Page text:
The float form is also totally amazing, because it’s sturdy, functional, it can travel across the ocean, be displayed indoors or outside, and it will endure for centuries, unchanged wherever it winds up. A Very Brief History of Glass Fishing Floats…
Glass fishing floats were produced in Norway as far back as 1840 because they were an inexpensive way for fishermen to add buoyancy to their nets . Soon many countries in Europe were using them, and the many manufacturing companies began identifying their floats with a stamp on the button seal on the bottoms of the floats. The countries in the far east, particularly in Japan, who made most of the floats that still wash up on the beaches here, didn’t begin manufacturing them until the early 1900’s. They used recycled sake bottles for their raw material, so the majority of the floats that you find on the beach these days are various shades of light bluish green.
There were other colors used by various manufacturers throughout the years, however, including clear glass, amethyst, violet, dark brown, beer bottle amber, and a variety of blue, pale ruby, and cranberry glass. The pale ruby and cranberry floats are the most valuable, because the only way to produce those colors in glass is to use gold.
Glass floats had to be tied into the nets, so they broke free fairly easily and had to be replaced frequently. That’s why there are still many of those old floats circling the pacific ocean in the Japanese Current and washing up on our beaches after fierce storms. Eventually cork, metal, and plastic floats began to replace the glass floats because they were easier to attach securely and cheaper to manufacture. But finding one of them on the beach is nothing compared to the thrill of seeing a beautiful glass float that’s washed up on the sand, sparkling in the sun on the morning after a powerful coastal storm!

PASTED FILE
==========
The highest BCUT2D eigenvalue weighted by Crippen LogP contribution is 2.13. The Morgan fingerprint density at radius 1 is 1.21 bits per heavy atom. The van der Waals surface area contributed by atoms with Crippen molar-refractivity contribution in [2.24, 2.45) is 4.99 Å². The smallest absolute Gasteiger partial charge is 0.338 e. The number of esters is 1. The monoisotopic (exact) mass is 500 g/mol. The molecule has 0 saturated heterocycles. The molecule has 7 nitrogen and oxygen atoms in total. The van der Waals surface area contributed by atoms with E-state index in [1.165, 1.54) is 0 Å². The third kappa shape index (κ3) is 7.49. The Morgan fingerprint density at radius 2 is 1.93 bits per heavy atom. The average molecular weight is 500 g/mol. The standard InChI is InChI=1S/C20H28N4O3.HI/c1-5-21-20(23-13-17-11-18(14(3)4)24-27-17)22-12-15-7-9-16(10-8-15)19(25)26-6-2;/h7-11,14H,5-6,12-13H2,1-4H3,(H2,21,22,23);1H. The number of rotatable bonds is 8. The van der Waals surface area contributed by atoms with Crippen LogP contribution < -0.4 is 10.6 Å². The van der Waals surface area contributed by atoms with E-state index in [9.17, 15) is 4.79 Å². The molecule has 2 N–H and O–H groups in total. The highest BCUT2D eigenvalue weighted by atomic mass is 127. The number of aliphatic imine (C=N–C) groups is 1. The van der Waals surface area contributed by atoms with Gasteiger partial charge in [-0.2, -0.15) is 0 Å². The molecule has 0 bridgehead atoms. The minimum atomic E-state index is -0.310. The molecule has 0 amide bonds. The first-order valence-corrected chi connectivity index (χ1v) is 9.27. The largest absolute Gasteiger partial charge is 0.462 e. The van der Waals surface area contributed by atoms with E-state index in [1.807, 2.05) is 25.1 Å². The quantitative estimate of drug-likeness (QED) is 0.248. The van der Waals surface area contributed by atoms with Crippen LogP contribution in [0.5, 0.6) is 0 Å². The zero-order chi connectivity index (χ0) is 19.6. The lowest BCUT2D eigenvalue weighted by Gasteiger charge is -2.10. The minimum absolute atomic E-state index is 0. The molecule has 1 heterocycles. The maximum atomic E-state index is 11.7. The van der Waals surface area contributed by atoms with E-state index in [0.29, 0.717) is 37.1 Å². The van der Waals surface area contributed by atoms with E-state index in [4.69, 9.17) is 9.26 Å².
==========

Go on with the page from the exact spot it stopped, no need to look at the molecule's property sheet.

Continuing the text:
So, now begin your own “float hunt” with help from Afterglow Memorials. “We make and release our beautiful glass floats on the beach for free as a creative way to let people know about our unique services–making blown glass cremation ash memorials for people who have lost loved ones or pets,” said Crosta. “We fund the project ourselves, make the floats that we give away all by hand, and host events like the Labor Day Float Hunt at our own expense. We also donate our beautiful studio floats to various charities and events we like. We’d greatly appreciate your spreading the word about our products and services so that we may continue the work and make our Float Hunt project even bigger!” he concluded. For more information, go to www.floathunt.com or see their Facebeook page at facebook/floathunt or go to www.AfterglowMemorials.com.There truly is treasure on Manzanita Beach and throughout the North Tillamook County – artists such as the Crostas creating Scavo blown glass floats and randomly sharing it with everyone.